1875 was one of the most fruitful years in Dvořák's life: it marked the completion of his opera The Stubborn Lovers, the string quintet in G major, the first of the four Moravioan Duets, the piano trio in B flat major, the enchanting string serenade in E major, the piano quartet in D major, the Symphony in F major and the big five-act opera Wanda. We do not know why Dvořák's writing at the very outset of 1876 shows certain melancholy features, beginning with the piano trio in G minor, the quartet in E major (but mostly in minor in fact) and reaches what can only be called tragic tones in the sketch of Stabat Mater (February-May 1876). It can hardly be attributed only to the death of his two-day old daughter Josefa in September 1875; after all, his son Otakar was getting along well and there already was the hope of another family addition. The fact is that Dvořák put aside the completed sketch of Stabat mater and in the summer 1876 wrote two more cycles of Moravian Duets, the cycle Evening Songs, to words by V. Hálek, and the piano concerto in G minor. Almost exactly a year after the birth of his first daughter, a second daughter, Růženka, was born. Dvořák was now busily writing again: besides some minor compositions, he wrote his opera The Cunning Peasant and the Sympohinic variations op 78, originally 28, the same number which Stabat Mater was originally given.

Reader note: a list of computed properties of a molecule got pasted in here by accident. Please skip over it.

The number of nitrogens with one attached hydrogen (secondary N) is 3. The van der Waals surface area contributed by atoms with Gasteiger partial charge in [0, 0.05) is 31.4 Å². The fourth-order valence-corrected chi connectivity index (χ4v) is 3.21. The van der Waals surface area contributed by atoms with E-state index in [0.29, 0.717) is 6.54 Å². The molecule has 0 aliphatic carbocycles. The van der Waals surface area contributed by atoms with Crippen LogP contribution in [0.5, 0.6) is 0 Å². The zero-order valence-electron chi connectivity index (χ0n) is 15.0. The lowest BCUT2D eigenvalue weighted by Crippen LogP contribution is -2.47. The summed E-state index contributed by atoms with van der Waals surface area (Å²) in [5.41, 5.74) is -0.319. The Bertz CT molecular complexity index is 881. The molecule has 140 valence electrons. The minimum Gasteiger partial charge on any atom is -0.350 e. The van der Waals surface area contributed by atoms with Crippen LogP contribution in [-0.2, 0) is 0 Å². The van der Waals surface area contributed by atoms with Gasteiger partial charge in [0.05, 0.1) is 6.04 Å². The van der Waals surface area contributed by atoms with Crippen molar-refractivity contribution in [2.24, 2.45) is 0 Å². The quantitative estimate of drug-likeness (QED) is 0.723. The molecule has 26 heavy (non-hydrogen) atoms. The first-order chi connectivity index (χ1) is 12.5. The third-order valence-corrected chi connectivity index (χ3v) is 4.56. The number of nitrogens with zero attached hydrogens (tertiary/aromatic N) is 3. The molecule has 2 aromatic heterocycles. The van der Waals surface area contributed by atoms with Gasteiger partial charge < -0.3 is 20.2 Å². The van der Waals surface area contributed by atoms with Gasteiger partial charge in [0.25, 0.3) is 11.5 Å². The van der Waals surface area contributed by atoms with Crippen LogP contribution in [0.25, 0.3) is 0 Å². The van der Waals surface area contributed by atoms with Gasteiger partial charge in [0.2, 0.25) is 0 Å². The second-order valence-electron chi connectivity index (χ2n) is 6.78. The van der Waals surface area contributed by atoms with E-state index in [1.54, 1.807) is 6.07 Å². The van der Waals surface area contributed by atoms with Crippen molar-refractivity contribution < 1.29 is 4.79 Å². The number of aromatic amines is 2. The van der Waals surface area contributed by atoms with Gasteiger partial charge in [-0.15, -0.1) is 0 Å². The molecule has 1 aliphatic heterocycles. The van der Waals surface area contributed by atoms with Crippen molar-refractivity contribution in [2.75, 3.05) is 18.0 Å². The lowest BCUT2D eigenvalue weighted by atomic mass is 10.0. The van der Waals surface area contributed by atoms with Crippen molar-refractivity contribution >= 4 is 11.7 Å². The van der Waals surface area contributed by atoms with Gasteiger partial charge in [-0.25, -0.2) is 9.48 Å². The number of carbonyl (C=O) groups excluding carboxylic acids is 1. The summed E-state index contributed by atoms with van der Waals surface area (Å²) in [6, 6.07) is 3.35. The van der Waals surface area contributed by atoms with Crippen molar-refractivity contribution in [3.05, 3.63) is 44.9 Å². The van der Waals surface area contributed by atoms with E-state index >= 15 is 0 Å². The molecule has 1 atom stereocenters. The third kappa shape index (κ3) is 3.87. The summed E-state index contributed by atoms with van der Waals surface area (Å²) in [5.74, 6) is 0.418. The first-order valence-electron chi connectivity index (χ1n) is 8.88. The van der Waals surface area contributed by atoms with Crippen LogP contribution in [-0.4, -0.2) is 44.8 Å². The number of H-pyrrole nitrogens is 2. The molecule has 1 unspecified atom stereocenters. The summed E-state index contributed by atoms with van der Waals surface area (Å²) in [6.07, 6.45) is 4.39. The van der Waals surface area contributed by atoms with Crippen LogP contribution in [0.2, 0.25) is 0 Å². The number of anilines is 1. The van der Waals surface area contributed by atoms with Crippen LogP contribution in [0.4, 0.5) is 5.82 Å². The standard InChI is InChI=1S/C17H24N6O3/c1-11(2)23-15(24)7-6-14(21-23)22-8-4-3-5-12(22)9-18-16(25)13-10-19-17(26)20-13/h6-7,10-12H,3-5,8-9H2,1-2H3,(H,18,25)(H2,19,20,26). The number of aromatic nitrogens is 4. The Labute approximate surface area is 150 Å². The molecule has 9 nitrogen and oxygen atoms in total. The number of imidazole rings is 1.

And now new blows struck the composer: on August 13, 1877, růženka passed away, and on September 8, on the composer's birthday, his son Otakar of three years and six months died. Suddenly the Dvořáks were without any children.
The composer seized upon the sketch he had laid aside and with redoubled emotional intensity he again traversed that path "from darkness to light". During October and the first half of November 1877 he wrote and completed the orchestral score in whose tragic and ultimate inner, allhuman optimism he dissolved his own, personal pain.